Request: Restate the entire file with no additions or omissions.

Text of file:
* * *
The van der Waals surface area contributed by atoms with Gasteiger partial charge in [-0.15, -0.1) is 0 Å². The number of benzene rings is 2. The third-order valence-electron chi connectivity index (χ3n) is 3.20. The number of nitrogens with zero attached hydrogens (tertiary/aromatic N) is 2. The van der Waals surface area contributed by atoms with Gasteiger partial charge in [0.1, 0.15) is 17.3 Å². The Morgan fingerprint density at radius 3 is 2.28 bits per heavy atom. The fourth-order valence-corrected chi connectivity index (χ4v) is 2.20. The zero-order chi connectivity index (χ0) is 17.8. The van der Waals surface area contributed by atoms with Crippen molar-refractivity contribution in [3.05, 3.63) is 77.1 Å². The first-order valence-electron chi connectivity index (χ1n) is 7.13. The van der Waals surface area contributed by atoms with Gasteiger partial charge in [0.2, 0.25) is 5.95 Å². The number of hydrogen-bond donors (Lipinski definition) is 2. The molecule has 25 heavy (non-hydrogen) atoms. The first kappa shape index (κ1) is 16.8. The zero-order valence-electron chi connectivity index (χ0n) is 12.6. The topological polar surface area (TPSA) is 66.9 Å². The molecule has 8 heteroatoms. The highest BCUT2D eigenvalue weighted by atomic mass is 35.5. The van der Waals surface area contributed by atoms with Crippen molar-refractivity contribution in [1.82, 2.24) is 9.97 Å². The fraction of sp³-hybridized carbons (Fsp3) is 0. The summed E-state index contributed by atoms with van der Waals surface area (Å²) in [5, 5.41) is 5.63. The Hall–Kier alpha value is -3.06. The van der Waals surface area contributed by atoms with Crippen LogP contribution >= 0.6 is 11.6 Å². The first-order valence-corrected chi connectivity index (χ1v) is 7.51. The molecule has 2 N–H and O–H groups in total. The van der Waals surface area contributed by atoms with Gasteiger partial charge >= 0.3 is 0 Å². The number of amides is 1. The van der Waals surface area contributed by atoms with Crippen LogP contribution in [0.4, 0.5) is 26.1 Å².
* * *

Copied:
The van der Waals surface area contributed by atoms with Gasteiger partial charge in [-0.15, -0.1) is 0 Å². The number of benzene rings is 2. The third-order valence-electron chi connectivity index (χ3n) is 3.20. The number of nitrogens with zero attached hydrogens (tertiary/aromatic N) is 2. The van der Waals surface area contributed by atoms with Gasteiger partial charge in [0.1, 0.15) is 17.3 Å². The Morgan fingerprint density at radius 3 is 2.28 bits per heavy atom. The fourth-order valence-corrected chi connectivity index (χ4v) is 2.20. The zero-order chi connectivity index (χ0) is 17.8. The van der Waals surface area contributed by atoms with Crippen molar-refractivity contribution in [3.05, 3.63) is 77.1 Å². The first-order valence-electron chi connectivity index (χ1n) is 7.13. The van der Waals surface area contributed by atoms with Gasteiger partial charge in [0.2, 0.25) is 5.95 Å². The number of hydrogen-bond donors (Lipinski definition) is 2. The molecule has 25 heavy (non-hydrogen) atoms. The first kappa shape index (κ1) is 16.8. The zero-order valence-electron chi connectivity index (χ0n) is 12.6. The topological polar surface area (TPSA) is 66.9 Å². The molecule has 8 heteroatoms. The highest BCUT2D eigenvalue weighted by atomic mass is 35.5. The van der Waals surface area contributed by atoms with Crippen molar-refractivity contribution in [1.82, 2.24) is 9.97 Å². The fraction of sp³-hybridized carbons (Fsp3) is 0. The summed E-state index contributed by atoms with van der Waals surface area (Å²) in [5, 5.41) is 5.63. The Hall–Kier alpha value is -3.06. The van der Waals surface area contributed by atoms with Crippen LogP contribution >= 0.6 is 11.6 Å². The first-order valence-corrected chi connectivity index (χ1v) is 7.51. The molecule has 2 N–H and O–H groups in total. The van der Waals surface area contributed by atoms with Gasteiger partial charge >= 0.3 is 0 Å². The number of amides is 1. The van der Waals surface area contributed by atoms with Crippen LogP contribution in [0.4, 0.5) is 26.1 Å².